Dallas Man Dies From West Nile Virus
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DALLAS (CBSDFW.COM) – A man in his 60s with an underlying health condition has died from the West Nile virus in Dallas, the city’s first fatality connected to it this year.
Dallas County officials said the man lived in the 75204 zip code, which is a 2.5 square mile swath northeast of downtown that includes Uptown and parts of East Dallas.
The victim is exactly the portrait experts paint of the type of person at the greatest risk of contracting the disease.
According to the Centers for Disease Control, severe symptoms caused by West Nile are rare. Residents older than 50 are most susceptible to the virus, which can cause fever, headache, neck stiffness, muscle weakness and tremors.
During an afternoon press conference, Dallas County health officials warned this could be the worst summer for the virus yet. It’s shown up earlier than normal because the relatively mild winter failed to kill the bugs off.
Spring showers have provided plenty of standing water across the region for mosquitoes to lay their eggs in. Health officials say the pests can grow from egg to adult in as little as a week.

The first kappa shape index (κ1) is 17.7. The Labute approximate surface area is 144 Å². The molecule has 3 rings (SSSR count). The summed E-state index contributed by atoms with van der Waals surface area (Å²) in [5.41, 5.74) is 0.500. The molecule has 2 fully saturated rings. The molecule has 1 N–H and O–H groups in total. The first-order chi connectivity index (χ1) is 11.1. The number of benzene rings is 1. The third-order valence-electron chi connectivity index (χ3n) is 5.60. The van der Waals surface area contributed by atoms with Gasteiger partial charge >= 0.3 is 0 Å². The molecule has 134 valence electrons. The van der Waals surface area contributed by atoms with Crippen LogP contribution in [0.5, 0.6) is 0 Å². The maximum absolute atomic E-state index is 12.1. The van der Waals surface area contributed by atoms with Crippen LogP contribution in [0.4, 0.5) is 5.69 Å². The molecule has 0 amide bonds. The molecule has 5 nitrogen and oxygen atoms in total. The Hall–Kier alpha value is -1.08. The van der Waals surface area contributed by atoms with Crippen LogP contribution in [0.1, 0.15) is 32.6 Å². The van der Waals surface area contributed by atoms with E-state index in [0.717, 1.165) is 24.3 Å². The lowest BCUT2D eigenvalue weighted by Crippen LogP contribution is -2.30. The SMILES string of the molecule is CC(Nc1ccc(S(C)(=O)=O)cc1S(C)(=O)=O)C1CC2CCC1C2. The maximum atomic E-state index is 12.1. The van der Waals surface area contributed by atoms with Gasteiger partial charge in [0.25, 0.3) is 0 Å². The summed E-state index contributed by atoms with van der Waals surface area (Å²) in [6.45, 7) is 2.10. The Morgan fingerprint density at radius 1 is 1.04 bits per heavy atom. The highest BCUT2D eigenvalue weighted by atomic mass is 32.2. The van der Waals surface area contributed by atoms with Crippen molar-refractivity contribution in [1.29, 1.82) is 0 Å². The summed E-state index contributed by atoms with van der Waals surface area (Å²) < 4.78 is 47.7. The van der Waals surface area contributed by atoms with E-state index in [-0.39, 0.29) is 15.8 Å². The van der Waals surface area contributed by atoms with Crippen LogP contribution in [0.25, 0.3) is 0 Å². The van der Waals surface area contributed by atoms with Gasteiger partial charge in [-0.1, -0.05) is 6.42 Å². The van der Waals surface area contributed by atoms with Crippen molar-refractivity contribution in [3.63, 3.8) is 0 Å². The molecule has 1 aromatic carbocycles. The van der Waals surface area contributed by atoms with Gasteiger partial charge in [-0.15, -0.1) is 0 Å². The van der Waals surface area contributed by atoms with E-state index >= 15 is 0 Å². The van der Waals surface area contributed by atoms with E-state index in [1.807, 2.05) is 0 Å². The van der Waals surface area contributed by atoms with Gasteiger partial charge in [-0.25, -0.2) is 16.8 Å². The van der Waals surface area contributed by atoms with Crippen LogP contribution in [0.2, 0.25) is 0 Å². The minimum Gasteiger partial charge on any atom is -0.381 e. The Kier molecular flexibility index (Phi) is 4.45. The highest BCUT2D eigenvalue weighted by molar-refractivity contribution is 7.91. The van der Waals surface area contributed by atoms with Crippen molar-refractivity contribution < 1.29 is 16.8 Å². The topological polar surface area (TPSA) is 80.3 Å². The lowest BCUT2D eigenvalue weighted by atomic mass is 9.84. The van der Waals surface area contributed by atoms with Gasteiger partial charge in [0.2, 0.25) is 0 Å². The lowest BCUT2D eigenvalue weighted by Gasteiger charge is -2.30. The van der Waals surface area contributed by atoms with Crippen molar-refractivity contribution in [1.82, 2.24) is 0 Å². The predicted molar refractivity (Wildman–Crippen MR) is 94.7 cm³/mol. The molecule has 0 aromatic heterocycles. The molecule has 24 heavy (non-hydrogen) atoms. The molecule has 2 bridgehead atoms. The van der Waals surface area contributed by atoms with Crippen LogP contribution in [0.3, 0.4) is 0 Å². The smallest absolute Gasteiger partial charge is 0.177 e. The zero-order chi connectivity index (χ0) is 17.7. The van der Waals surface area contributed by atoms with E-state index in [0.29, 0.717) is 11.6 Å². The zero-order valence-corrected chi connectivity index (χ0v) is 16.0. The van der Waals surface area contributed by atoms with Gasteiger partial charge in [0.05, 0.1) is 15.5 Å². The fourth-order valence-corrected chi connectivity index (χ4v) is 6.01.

“A lot of Dallas County residents are taking the prevention seriously, but a lot of neighbors are not,” said Zachary Thompson, director of Dallas County Health and Human Services. “Those bird baths, the standing water, again, are creating some of the issues we’re seeing here, so we’re asking for a neighborhood response to really deal with the fact that we’re at the epicenter of the West Nile virus.”
Part of the concern is in foreclosed homes. Many abandoned and foreclosed homes come with swimming pools. Some are routinely cleaned by the banks that own them, but others have gone unattended and now provide the perfect breeding ground for mosquitoes, Thompson said.
“We need to make sure that lenders are checking on these foreclosed homes,” he said, “especially if there are swimming pools.”
The city will spray south Oak Cliff and North Dallas for mosquitoes overnight Wednesday. North Oak Cliff will be sprayed overnight Monday. So far this summer, the Dallas County Health Department has confirmed eight cases of West Nile in a human and 42 cases found in mosquito pools within the city limits.
The county’s racked up 16 human cases.
Currently, Thompson and other health officials are equating this early onset of West Nile cases to the summer of 2006. Four North Texans died then of complications related to the virus.
They’re reiterating the need for prevention: Stay inside at dawn and dusk or wear pants and long sleeves, use mosquito repellant with the insecticide DEET and get rid of any pools of standing water outdoors.
Here’s a graphic showing which zip codes have had a positive confirmation of West Nile so far.
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